Via Former Microsoft CEO Steve Ballmer is never short of courtside enthusiasm while watching his LA Clippers compete, as we documented on . But on Monday night, he took it to another level, as he witnessed a bit of NBA history as his team overcame the largest deficit ever in the playoffs with a 135-131 victory over the Golden State Warriors. The Clippers trailed by 31 points before mounting a comeback to stun the defending NBA champs at home in game two of the opening round series. Ballmer has owned the team since 2014 and they failed to even make the playoffs last year. It wasn’t looking like they’d be around long this year after a 121-104 loss on Saturday. But the founder of has got to be geeking out over the stats this morning: The Clippers’ comeback win was UNBELIEVABLE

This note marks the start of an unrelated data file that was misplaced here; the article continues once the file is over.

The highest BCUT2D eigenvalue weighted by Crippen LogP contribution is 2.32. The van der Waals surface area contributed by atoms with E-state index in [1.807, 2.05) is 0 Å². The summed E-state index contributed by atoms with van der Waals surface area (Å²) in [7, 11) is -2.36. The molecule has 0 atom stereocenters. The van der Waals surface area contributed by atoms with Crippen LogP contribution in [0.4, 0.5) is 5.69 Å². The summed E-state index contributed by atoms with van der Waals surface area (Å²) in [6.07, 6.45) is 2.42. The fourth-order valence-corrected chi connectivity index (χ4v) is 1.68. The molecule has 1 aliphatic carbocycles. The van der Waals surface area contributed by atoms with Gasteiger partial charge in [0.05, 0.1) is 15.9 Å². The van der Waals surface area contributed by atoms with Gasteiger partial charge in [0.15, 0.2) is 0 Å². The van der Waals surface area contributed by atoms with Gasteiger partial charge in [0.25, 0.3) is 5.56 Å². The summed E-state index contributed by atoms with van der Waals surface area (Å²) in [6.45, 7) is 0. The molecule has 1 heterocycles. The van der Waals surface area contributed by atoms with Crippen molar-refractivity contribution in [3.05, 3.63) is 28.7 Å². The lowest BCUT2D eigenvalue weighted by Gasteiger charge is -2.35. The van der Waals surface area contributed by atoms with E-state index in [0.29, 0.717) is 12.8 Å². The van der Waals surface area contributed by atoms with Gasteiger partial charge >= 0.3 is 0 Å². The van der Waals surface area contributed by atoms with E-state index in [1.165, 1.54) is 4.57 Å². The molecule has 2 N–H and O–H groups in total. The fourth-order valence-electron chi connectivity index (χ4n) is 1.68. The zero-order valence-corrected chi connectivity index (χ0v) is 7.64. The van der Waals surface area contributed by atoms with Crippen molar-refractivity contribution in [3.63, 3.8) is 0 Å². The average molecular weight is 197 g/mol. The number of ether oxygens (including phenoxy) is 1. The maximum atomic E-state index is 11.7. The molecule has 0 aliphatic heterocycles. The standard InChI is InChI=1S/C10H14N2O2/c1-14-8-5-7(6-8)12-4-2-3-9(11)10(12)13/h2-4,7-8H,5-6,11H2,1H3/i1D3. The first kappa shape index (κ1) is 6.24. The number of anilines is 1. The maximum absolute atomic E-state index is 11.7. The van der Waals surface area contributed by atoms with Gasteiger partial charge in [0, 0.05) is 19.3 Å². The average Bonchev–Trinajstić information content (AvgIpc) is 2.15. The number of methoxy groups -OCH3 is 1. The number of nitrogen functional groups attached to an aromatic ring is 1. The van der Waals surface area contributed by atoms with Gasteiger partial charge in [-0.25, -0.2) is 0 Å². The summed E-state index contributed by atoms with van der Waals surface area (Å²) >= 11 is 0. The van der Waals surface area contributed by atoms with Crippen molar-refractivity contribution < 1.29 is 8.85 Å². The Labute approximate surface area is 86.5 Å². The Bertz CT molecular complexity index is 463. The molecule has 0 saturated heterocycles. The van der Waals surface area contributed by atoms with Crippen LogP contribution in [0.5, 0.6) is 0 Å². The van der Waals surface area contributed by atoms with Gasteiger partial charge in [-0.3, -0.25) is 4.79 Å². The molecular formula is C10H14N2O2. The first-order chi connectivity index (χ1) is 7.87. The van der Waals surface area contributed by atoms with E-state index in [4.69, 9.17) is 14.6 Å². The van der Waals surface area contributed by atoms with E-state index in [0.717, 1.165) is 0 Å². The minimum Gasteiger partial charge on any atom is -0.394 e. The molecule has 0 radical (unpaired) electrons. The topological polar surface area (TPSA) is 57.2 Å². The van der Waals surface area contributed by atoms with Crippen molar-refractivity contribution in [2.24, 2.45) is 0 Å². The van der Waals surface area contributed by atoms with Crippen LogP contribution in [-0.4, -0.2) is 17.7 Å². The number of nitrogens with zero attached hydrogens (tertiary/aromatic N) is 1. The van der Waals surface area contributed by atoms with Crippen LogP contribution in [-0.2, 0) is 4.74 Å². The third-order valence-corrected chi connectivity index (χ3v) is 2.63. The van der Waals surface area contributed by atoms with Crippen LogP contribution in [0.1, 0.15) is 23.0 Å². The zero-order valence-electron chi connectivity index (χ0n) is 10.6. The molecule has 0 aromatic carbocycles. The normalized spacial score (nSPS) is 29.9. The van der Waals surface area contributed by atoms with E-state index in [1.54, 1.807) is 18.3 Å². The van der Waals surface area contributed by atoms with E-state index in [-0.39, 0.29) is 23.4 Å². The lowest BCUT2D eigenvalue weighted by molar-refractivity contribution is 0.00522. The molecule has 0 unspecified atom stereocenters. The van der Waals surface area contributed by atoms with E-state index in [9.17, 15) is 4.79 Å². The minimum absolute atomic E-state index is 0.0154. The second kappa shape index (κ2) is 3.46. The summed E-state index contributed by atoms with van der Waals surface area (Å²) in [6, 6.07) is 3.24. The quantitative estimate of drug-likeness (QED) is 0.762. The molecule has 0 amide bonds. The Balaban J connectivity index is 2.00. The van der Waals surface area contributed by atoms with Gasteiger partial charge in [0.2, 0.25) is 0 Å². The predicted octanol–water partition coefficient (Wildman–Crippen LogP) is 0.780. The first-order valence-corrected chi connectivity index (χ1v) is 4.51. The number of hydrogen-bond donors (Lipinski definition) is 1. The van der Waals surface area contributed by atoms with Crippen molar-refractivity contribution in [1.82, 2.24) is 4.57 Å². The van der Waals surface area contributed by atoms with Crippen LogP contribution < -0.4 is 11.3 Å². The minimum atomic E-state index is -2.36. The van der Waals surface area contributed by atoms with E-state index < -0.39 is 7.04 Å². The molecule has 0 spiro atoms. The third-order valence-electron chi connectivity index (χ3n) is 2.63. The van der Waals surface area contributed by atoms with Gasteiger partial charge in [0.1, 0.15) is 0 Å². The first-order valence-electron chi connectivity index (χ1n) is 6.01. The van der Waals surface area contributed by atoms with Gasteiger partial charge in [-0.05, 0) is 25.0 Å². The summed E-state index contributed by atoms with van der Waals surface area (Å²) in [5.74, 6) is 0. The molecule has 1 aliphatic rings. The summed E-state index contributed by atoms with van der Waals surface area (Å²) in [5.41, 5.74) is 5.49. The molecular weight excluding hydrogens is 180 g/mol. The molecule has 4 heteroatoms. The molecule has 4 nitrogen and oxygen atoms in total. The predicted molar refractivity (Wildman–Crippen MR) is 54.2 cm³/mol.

Anopheles mosquitoes are carriers for the malaria parasite. (CDC Photo / James Gathany) It’s at the Bill & Melinda Gates Foundation, a time to focus on the global campaign to eradicate malaria and other mosquito-borne diseases. And if delving into the nuts and bolts of developing an effective malaria vaccine doesn’t grab you, how about adding a “Star Trek” angle? That’s exactly what Microsoft co-founder Bill Gates is doing in . When I was younger, I loved science fiction. The author I read the most was Robert Heinlein (“The Moon Is a Harsh Mistress” was a favorite). — Bill Gates (@BillGates) As a teenager, I remember watching an episode of the original Star Trek where the bad guy is a shapeshifter who turns himself into a second Captain Kirk. — Bill Gates (@BillGates) There’s an epic scene at the end where Spock has to figure out which one is the impostor. — Bill Gates (@BillGates) Shapeshifters are not just the stuff of science fiction, though. We have them right here on earth. — Bill Gates (@BillGates) To kick off , I wrote about the world’s deadliest shapeshifter (and what scientists are learning about how to beat it). — Bill Gates (@BillGates) How did Gates go from science fiction to epidemiological fact? Even Mr. Spock would find the logical progression fascinating. The malaria virus is transmitted by a tiny parasite that mosquitoes carry from host to host as they go about their bloodsucking ways. It’d be nice to have a vaccine that can train your immune system to recognize the parasite and fight it off before the virus takes hold of its victim. Unfortunately, the parasite has developed its own defense against that strategy. Gates noted that the parasite is designed to shuffle up to 60 different proteins to present a new molecular “shape” to your immune system every few days. That throws off the mechanism that makes it possible for the immune system to recognize and attack an invader. This is why it’s so hard to come up with an effective vaccine. Gates compared the challenge to a scene from a “Star Trek” episode titled in which Spock has to decide which of two identical-looking Captain Kirks is actually a deranged shapeshifter. Spock could just stand by and wait for the right moment while the two Kirks duked it out, but Gates said it’s tougher to fight real-life shapeshifters: “You might think we could create a vaccine that simply recognizes all the different shapes of the parasite. Unfortunately, that’s not practical. The only vaccine we have ever done that with is for a type of pneumonia. It is very expensive to manufacture and covers only a dozen shapes or so, versus the 60 shapes in one malaria infection and the many hundreds across all malaria parasites worldwide. “The malaria community (including our foundation) has been working for years on a vaccine to protect you in stage 1, before the infection takes hold. This vaccine, called RTS,S, teaches your immune system to hunt for a bit of protein that is always on the surface of the parasite. Unfortunately, the protection provided by RTS,S is not strong enough for long enough to help us make real headway toward eradication. And there are other forms of protection (such as bednets and insecticides) that are more cost-effective for saving lives.” So is it futile to look for a vaccine that’s effective enough and inexpensive enough to shut down the shapeshifters? Gates said advances in biotech are keeping hope alive: “For example, scientists are working on new approaches that we hope will trigger the immune system to create long-lived, antibody-generating cells. Another promising idea is to create synthetic antibodies rather than trying to get your immune system to make natural ones. These have revolutionized the treatment of cancer and inflammatory disease, and they could do the same for infectious diseases like malaria.” Gates said investments in bednets and other non-vaccine strategies for prevention and treatment have already reduced malaria deaths by 42 percent since 2000. His foundation also backs research into . “When I see how far we have come and how much we have learned, I am as optimistic as ever that we can beat this clever shapeshifter,” Gates wrote. Check out the Gates Foundation’s website to get an , and keep an eye on Gates Notes for, including a of from past years.